I decided to do this review and include both of these novels as they finish up the Expanse Trilogy that I began with the earlier review of Leviathan Wakes a bit over a month back.
While S.A. Corey's initial novel in this series was very entertaining and a complete work in its own right, the follow ups are less baked. Leviathan Wakes saw the death of its strongest character, detective Miller, and the rest of the series suffers for it.
Caliban's War and Abaddon's Gate centers on Jim Holden and the other crewmembers of his ship. Holden is too "good" to be a main character...he is given no flaws other than his "goodness" and "honesty"...not real great flaws to generate action within a novel.
Additional problems arise in the story itself. While Leviathan Wakes largely focused on a traditional "missing person" hunt and alternated between two characters, the next two novels either repeat that same premise (the missing person) or wander off into an underdeveloped premise without anything remotely close to a satisfactory resolution while adding a bunch of weaker characters to the mix.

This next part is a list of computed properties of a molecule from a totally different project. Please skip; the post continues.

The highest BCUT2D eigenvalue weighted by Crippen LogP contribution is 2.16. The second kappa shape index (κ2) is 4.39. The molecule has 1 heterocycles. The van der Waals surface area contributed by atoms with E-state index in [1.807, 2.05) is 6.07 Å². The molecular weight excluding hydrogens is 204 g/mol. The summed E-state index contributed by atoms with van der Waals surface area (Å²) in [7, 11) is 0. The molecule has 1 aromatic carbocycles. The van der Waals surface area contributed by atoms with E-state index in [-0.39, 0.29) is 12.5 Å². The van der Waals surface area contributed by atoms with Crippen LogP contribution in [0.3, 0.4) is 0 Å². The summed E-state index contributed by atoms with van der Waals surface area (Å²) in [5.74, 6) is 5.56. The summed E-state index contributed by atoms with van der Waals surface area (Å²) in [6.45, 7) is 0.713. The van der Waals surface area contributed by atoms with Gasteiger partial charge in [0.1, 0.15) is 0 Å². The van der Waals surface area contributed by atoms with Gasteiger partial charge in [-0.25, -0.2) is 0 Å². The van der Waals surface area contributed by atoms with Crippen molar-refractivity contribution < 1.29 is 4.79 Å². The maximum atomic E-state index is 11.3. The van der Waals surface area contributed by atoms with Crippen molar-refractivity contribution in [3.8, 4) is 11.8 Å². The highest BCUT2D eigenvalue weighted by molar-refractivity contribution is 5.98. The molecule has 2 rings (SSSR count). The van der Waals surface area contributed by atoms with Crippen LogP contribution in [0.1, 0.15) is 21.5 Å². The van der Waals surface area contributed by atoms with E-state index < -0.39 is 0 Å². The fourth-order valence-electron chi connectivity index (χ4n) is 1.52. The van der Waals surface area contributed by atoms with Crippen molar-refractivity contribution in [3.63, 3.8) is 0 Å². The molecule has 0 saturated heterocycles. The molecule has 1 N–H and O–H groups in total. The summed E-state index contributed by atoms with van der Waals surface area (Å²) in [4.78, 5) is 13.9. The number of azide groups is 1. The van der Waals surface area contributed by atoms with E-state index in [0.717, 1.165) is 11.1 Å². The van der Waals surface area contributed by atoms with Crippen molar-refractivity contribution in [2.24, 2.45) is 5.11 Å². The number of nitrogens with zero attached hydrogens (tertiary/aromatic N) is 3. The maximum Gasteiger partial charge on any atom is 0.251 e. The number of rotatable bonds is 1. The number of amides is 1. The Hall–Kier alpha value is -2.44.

Both novels lose the impressive world building nature of Leviathan Wakes and no longer feel fresh while the invasion of the solar system by an alien weapon system dispatched billions of years ago, falls almost to the wayside in both works and the story focuses on almost solely the human to human intrigue--which is a large part of the unresolved nature of the entire series. Everything that Leviathan Wakes builds towards is left hanging in the next two novels with little learned and nothing gained.
I wish I could recommend these two novels and the series as a whole. The series isn't a total loss as there are certainly ideas and themes here that are valuable--particularly the "world" building contained within the initial novel. The descriptions of how humanity moved out into the solar system and the conflicts and machinations that occur with that move are extremely well done. If possible, the series might have been better hewing even closer to a more traditional military/whodunit style of works. The authors don't do a great job with their big driver of the series--the alien "protomolecule" and thus...it ultimately isn't worth it.